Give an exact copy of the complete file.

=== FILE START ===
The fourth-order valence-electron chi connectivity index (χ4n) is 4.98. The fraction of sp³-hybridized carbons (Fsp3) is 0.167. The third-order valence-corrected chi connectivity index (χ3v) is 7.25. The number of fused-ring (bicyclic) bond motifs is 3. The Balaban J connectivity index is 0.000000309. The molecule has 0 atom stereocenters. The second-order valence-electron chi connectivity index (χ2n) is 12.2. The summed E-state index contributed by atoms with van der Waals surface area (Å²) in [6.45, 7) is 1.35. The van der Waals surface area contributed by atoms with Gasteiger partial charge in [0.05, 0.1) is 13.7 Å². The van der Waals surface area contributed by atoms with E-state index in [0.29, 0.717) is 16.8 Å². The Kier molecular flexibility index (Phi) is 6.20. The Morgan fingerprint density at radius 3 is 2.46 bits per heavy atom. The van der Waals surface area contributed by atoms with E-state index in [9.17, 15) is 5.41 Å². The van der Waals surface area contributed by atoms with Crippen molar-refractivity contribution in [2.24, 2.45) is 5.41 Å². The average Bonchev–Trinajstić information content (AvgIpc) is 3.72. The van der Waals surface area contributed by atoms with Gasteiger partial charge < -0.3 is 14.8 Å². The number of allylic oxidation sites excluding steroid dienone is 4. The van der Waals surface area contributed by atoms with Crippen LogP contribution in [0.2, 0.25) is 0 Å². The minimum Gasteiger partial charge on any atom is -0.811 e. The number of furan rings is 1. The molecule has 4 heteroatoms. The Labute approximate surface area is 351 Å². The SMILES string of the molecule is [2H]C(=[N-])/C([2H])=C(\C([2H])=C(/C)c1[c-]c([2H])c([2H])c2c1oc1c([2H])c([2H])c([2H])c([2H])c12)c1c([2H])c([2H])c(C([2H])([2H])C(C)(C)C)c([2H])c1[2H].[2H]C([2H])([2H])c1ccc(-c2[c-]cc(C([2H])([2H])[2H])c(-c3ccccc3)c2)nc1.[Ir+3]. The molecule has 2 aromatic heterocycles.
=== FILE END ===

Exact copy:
The fourth-order valence-electron chi connectivity index (χ4n) is 4.98. The fraction of sp³-hybridized carbons (Fsp3) is 0.167. The third-order valence-corrected chi connectivity index (χ3v) is 7.25. The number of fused-ring (bicyclic) bond motifs is 3. The Balaban J connectivity index is 0.000000309. The molecule has 0 atom stereocenters. The second-order valence-electron chi connectivity index (χ2n) is 12.2. The summed E-state index contributed by atoms with van der Waals surface area (Å²) in [6.45, 7) is 1.35. The van der Waals surface area contributed by atoms with Gasteiger partial charge in [0.05, 0.1) is 13.7 Å². The van der Waals surface area contributed by atoms with E-state index in [0.29, 0.717) is 16.8 Å². The Kier molecular flexibility index (Phi) is 6.20. The Morgan fingerprint density at radius 3 is 2.46 bits per heavy atom. The van der Waals surface area contributed by atoms with E-state index in [9.17, 15) is 5.41 Å². The van der Waals surface area contributed by atoms with Crippen molar-refractivity contribution in [2.24, 2.45) is 5.41 Å². The average Bonchev–Trinajstić information content (AvgIpc) is 3.72. The van der Waals surface area contributed by atoms with Gasteiger partial charge < -0.3 is 14.8 Å². The number of allylic oxidation sites excluding steroid dienone is 4. The van der Waals surface area contributed by atoms with Crippen LogP contribution in [0.2, 0.25) is 0 Å². The minimum Gasteiger partial charge on any atom is -0.811 e. The number of furan rings is 1. The molecule has 4 heteroatoms. The Labute approximate surface area is 351 Å². The SMILES string of the molecule is [2H]C(=[N-])/C([2H])=C(\C([2H])=C(/C)c1[c-]c([2H])c([2H])c2c1oc1c([2H])c([2H])c([2H])c([2H])c12)c1c([2H])c([2H])c(C([2H])([2H])C(C)(C)C)c([2H])c1[2H].[2H]C([2H])([2H])c1ccc(-c2[c-]cc(C([2H])([2H])[2H])c(-c3ccccc3)c2)nc1.[Ir+3]. The molecule has 2 aromatic heterocycles.